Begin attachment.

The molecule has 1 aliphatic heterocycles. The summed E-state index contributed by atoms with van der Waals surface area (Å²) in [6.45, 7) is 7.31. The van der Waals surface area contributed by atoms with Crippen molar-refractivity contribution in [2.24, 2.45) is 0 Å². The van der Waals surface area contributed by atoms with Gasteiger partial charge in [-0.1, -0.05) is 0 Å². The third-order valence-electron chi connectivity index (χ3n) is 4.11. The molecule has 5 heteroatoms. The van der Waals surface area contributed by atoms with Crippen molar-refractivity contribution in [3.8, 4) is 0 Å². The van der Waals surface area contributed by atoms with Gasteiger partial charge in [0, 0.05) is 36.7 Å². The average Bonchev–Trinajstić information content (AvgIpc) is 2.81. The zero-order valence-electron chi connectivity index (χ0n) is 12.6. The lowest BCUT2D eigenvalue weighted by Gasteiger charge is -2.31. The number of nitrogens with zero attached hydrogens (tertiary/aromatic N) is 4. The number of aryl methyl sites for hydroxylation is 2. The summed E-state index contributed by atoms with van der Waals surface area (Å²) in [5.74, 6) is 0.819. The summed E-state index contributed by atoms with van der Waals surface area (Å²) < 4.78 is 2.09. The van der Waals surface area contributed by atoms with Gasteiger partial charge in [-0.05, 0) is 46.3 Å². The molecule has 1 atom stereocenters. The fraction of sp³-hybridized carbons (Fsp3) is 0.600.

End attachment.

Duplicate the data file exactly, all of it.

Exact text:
The molecule has 1 aliphatic heterocycles. The summed E-state index contributed by atoms with van der Waals surface area (Å²) in [6.45, 7) is 7.31. The van der Waals surface area contributed by atoms with Crippen molar-refractivity contribution in [2.24, 2.45) is 0 Å². The van der Waals surface area contributed by atoms with Gasteiger partial charge in [-0.1, -0.05) is 0 Å². The third-order valence-electron chi connectivity index (χ3n) is 4.11. The molecule has 5 heteroatoms. The van der Waals surface area contributed by atoms with Crippen molar-refractivity contribution in [3.8, 4) is 0 Å². The van der Waals surface area contributed by atoms with Gasteiger partial charge in [0, 0.05) is 36.7 Å². The average Bonchev–Trinajstić information content (AvgIpc) is 2.81. The zero-order valence-electron chi connectivity index (χ0n) is 12.6. The lowest BCUT2D eigenvalue weighted by Gasteiger charge is -2.31. The number of nitrogens with zero attached hydrogens (tertiary/aromatic N) is 4. The number of aryl methyl sites for hydroxylation is 2. The summed E-state index contributed by atoms with van der Waals surface area (Å²) in [5.74, 6) is 0.819. The summed E-state index contributed by atoms with van der Waals surface area (Å²) < 4.78 is 2.09. The van der Waals surface area contributed by atoms with Gasteiger partial charge in [-0.05, 0) is 46.3 Å². The molecule has 1 atom stereocenters. The fraction of sp³-hybridized carbons (Fsp3) is 0.600.